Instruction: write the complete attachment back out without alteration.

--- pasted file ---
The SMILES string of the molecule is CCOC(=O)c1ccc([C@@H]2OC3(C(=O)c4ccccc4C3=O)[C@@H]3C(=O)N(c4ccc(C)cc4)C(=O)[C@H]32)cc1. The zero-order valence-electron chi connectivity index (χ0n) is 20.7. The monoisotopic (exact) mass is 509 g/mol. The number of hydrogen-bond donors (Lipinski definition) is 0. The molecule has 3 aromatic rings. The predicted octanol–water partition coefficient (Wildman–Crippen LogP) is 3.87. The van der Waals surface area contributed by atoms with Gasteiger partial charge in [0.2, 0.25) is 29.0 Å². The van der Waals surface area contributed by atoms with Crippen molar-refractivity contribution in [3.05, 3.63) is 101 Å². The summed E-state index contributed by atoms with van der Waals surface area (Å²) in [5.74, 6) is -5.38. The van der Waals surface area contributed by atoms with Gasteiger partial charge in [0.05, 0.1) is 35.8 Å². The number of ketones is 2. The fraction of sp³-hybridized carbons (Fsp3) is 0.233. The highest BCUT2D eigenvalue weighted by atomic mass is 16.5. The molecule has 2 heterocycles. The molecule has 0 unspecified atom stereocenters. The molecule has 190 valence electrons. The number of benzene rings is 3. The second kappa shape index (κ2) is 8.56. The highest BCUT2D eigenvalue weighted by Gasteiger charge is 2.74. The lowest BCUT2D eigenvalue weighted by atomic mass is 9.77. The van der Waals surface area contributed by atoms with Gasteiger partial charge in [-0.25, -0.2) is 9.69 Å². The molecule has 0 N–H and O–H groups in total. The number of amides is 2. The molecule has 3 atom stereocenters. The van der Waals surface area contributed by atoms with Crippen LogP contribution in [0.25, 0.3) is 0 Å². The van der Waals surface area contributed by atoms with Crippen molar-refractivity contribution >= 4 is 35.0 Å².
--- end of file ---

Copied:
The SMILES string of the molecule is CCOC(=O)c1ccc([C@@H]2OC3(C(=O)c4ccccc4C3=O)[C@@H]3C(=O)N(c4ccc(C)cc4)C(=O)[C@H]32)cc1. The zero-order valence-electron chi connectivity index (χ0n) is 20.7. The monoisotopic (exact) mass is 509 g/mol. The number of hydrogen-bond donors (Lipinski definition) is 0. The molecule has 3 aromatic rings. The predicted octanol–water partition coefficient (Wildman–Crippen LogP) is 3.87. The van der Waals surface area contributed by atoms with Gasteiger partial charge in [0.2, 0.25) is 29.0 Å². The van der Waals surface area contributed by atoms with Crippen molar-refractivity contribution in [3.05, 3.63) is 101 Å². The summed E-state index contributed by atoms with van der Waals surface area (Å²) in [5.74, 6) is -5.38. The van der Waals surface area contributed by atoms with Gasteiger partial charge in [0.05, 0.1) is 35.8 Å². The number of ketones is 2. The fraction of sp³-hybridized carbons (Fsp3) is 0.233. The highest BCUT2D eigenvalue weighted by atomic mass is 16.5. The molecule has 2 heterocycles. The molecule has 0 unspecified atom stereocenters. The molecule has 190 valence electrons. The number of benzene rings is 3. The second kappa shape index (κ2) is 8.56. The highest BCUT2D eigenvalue weighted by Gasteiger charge is 2.74. The lowest BCUT2D eigenvalue weighted by atomic mass is 9.77. The van der Waals surface area contributed by atoms with Gasteiger partial charge in [-0.25, -0.2) is 9.69 Å². The molecule has 0 N–H and O–H groups in total. The number of amides is 2. The molecule has 3 atom stereocenters. The van der Waals surface area contributed by atoms with Crippen LogP contribution in [0.25, 0.3) is 0 Å². The van der Waals surface area contributed by atoms with Crippen molar-refractivity contribution >= 4 is 35.0 Å².